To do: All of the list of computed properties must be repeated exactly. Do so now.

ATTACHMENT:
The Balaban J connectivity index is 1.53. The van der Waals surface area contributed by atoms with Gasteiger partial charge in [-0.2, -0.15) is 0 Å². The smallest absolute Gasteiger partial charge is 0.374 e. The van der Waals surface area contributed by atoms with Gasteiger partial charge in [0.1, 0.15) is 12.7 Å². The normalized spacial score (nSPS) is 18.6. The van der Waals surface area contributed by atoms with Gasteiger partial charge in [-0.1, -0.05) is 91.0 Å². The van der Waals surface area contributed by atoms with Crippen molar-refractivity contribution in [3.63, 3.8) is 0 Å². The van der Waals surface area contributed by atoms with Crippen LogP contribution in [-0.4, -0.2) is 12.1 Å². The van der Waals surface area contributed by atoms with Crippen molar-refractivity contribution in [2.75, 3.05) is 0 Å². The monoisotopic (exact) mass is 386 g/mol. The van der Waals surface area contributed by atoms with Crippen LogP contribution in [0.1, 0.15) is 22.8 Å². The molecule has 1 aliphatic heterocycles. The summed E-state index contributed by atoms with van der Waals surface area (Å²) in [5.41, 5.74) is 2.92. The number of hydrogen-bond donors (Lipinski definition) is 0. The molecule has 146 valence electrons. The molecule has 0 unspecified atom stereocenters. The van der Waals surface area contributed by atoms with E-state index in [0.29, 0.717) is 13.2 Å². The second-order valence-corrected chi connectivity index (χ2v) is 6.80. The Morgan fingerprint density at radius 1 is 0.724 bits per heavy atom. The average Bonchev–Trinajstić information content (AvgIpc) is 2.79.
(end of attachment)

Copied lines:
The Balaban J connectivity index is 1.53. The van der Waals surface area contributed by atoms with Gasteiger partial charge in [-0.2, -0.15) is 0 Å². The smallest absolute Gasteiger partial charge is 0.374 e. The van der Waals surface area contributed by atoms with Gasteiger partial charge in [0.1, 0.15) is 12.7 Å². The normalized spacial score (nSPS) is 18.6. The van der Waals surface area contributed by atoms with Gasteiger partial charge in [-0.1, -0.05) is 91.0 Å². The van der Waals surface area contributed by atoms with Crippen molar-refractivity contribution in [3.63, 3.8) is 0 Å². The van der Waals surface area contributed by atoms with Crippen LogP contribution in [-0.4, -0.2) is 12.1 Å². The van der Waals surface area contributed by atoms with Crippen molar-refractivity contribution in [2.75, 3.05) is 0 Å². The monoisotopic (exact) mass is 386 g/mol. The van der Waals surface area contributed by atoms with Crippen LogP contribution in [0.1, 0.15) is 22.8 Å². The molecule has 1 aliphatic heterocycles. The summed E-state index contributed by atoms with van der Waals surface area (Å²) in [5.41, 5.74) is 2.92. The number of hydrogen-bond donors (Lipinski definition) is 0. The molecule has 146 valence electrons. The molecule has 0 unspecified atom stereocenters. The van der Waals surface area contributed by atoms with E-state index in [0.29, 0.717) is 13.2 Å². The second-order valence-corrected chi connectivity index (χ2v) is 6.80. The Morgan fingerprint density at radius 1 is 0.724 bits per heavy atom. The average Bonchev–Trinajstić information content (AvgIpc) is 2.79.